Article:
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Once again, California bracing for floods and destructive weather

At least 10 rivers are expected to exceed flood levels as warm atmospheric river storms set in, and avalanche warnings were issued for the central Sierra Nevada.
People look toward the skyline from Twin Peaks in San Francisco, Thursday, March 9, 2023.
People look toward the skyline from Twin Peaks in San Francisco, on Thursday.Jeff Chiu / AP

A series of warm atmospheric river storms are expected to bring another bout of flooding to California, continuing a season of dramatic — and damaging — rain and snow.  

“With the abundant rain coming from these atmospheric rivers, we will see flood impacts again,” Michael Anderson, the California state climatologist, said in a Thursday news briefing, calling some of the expected precipitation totals “astounding.”

At least 10 rivers are expected to exceed their flood stages, according to the California Nevada River Forecast Center as of Thursday afternoon. Many of the same locations were hammered by floods in January, as storm after storm pummeled central and northern California. 

By 6 p.m. Thursday, around 1 inch of rain had fallen in parts of the San Francisco Bay Area, including Oakland and Berkeley, according to the National Weather Service. Urban areas in the region were forecast to get up to 3 inches, with up to 6 inches in coastal areas and inland hills, it said

At higher elevations, freezing levels are expected to rise. Rain falling on top of recent snow will likely cause avalanches as the snowpack absorbs several inches of water. In mountain towns, weather experts and local officials have been warning that rain could be absorbed by rooftop snow and cause buildings to collapse.

Avalanche warnings were issued for the central Sierra Nevada Thursday, according to the Sierra Avalanche Center.

“There is a real risk of structural stability issues and roof collapses,” said Daniel Swain, a climate scientist at UCLA and the National Center for Atmospheric Research, during a recent YouTube discussion of the extreme weather. “That’s going to be a fairly widespread problem. It’s already happening and additional rain on snow will likely make that problem worse.” 

California Gov. Gavin Newsom proclaimed a state of emergency for 21 counties in the state; 13 other counties were in a state of emergency last week.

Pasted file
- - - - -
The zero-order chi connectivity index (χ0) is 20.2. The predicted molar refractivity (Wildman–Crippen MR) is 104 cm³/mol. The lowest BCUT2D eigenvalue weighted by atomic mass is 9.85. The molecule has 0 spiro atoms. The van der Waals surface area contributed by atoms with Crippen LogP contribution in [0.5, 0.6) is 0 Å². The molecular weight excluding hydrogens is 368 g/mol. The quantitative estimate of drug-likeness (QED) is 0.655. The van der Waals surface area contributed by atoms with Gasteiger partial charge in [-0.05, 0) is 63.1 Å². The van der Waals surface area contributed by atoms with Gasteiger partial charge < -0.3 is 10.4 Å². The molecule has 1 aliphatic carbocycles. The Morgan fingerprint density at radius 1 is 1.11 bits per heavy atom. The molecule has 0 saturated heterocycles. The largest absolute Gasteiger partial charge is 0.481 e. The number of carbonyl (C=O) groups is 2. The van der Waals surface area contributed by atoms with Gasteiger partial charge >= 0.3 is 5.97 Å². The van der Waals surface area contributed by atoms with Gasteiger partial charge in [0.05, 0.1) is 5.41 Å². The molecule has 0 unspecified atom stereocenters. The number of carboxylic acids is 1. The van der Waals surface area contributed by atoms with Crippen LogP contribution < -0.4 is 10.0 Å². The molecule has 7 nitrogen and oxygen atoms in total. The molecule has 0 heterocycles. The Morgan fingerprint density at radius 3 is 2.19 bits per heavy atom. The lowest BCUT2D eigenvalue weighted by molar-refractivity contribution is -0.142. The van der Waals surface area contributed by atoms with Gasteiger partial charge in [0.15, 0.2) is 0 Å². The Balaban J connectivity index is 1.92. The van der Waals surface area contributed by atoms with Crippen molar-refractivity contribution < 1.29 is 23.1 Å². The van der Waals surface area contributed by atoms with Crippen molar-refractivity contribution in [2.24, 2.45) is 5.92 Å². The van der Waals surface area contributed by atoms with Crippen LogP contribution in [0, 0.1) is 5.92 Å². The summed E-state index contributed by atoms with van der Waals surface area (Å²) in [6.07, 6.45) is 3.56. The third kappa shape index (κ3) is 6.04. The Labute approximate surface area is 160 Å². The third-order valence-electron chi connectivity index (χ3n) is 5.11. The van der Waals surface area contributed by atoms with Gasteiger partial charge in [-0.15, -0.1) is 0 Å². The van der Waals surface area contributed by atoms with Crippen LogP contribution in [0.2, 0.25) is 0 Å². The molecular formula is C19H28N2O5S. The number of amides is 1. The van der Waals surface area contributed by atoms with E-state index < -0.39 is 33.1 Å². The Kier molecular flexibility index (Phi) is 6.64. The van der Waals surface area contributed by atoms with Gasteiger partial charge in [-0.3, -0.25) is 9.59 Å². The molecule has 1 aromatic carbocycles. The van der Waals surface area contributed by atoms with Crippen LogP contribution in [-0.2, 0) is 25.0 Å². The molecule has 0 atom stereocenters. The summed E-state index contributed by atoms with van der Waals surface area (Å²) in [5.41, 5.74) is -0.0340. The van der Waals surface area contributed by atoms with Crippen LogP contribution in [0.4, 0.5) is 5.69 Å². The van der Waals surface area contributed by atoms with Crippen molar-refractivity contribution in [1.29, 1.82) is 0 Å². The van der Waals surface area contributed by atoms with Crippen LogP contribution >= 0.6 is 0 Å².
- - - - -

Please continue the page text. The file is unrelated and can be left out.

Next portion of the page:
An “atmospheric river” began moving into California on Thursday, raising the risk of floods, forecasters and other officials said.

What could be dangerous rainfall was moving into the Fresno area, and Carson Pass in the Sierra Nevada was closed due to heavy snow, officials said.

On the California coast, scenic Highway 1 was closed for an around 40-mile stretch from Big Sur to Ragged Point because of reports of rockfalls, the California Department of Transportation said Thursday evening.

While rain fell Thursday, "that was just the very, very top tip of the iceberg,” National Weather Service Meteorologist Brian Garcia said at a briefing for Santa Cruz County.

Warm rains had local officials on alert for flooding.

“It’s going to melt the snow, and on top of that we have warm water on top of the snow,” Fresno County Emergency Services Director Terri Mejorado said at a news conference Wednesday in which she urged residents to be prepared.

Downtown Fresno is forecast to get 3 inches of rain from Thursday evening to Saturday morning, but warm rain and warm temperatures will also melt snow at lower mountain elevations, she said, causing streams to rapidly grow.

The Fresno County Sheriff’s Office on Tuesday issued evacuation warnings for the foothills and mountains, and told people to be ready to leave.

Winter storm warnings covered a swath from southern Oregon to near Bakersfield, where residents were told to be on the watch for floods, according to the National Weather Service. Flood watches were in place for Fresno and the Sacramento Valley until Sunday.

Sequoia and the adjacent Kings Canyon national parks in the Sierra Nevada are closing their entrances due to the weather. Heavy rain is forecast for elevations that have up to 12 feet of snow on the ground, the National Park Service said.

"There is major potential for flooding and serious road and infrastructure damage, in the parks as well as the surrounding communities," it said in a statement.

Forecasters in the San Francisco Bay Area warned of a risk of considerable river flooding from the Santa Cruz Mountains and south to Monterey County.

“Preparations should be completed by the end of the day today,” the weather service said Wednesday.

Further south and closer to the coast, Santa Barbara and San Luis Obispo counties could get 4 inches of rain, according to the weather service in Oxnard. Parts of the San Luis Obispo coast and foothills could get up to 8 inches, it said.

In late February, a powerful winter storm brought blizzard conditions and several feet of snow to the Southern California mountains, including around 7 feet to parts of the San Bernardino Mountains, northeast of Los Angeles.

The heavy snow isolated some communities and trapped some residents in their homes. Wrightwood, a community of 4,700, got around 50 inches of snow, or a little more than 4 feet, according to the weather service.

Mountain highways began to reopen this week after being closed for more than 10 days.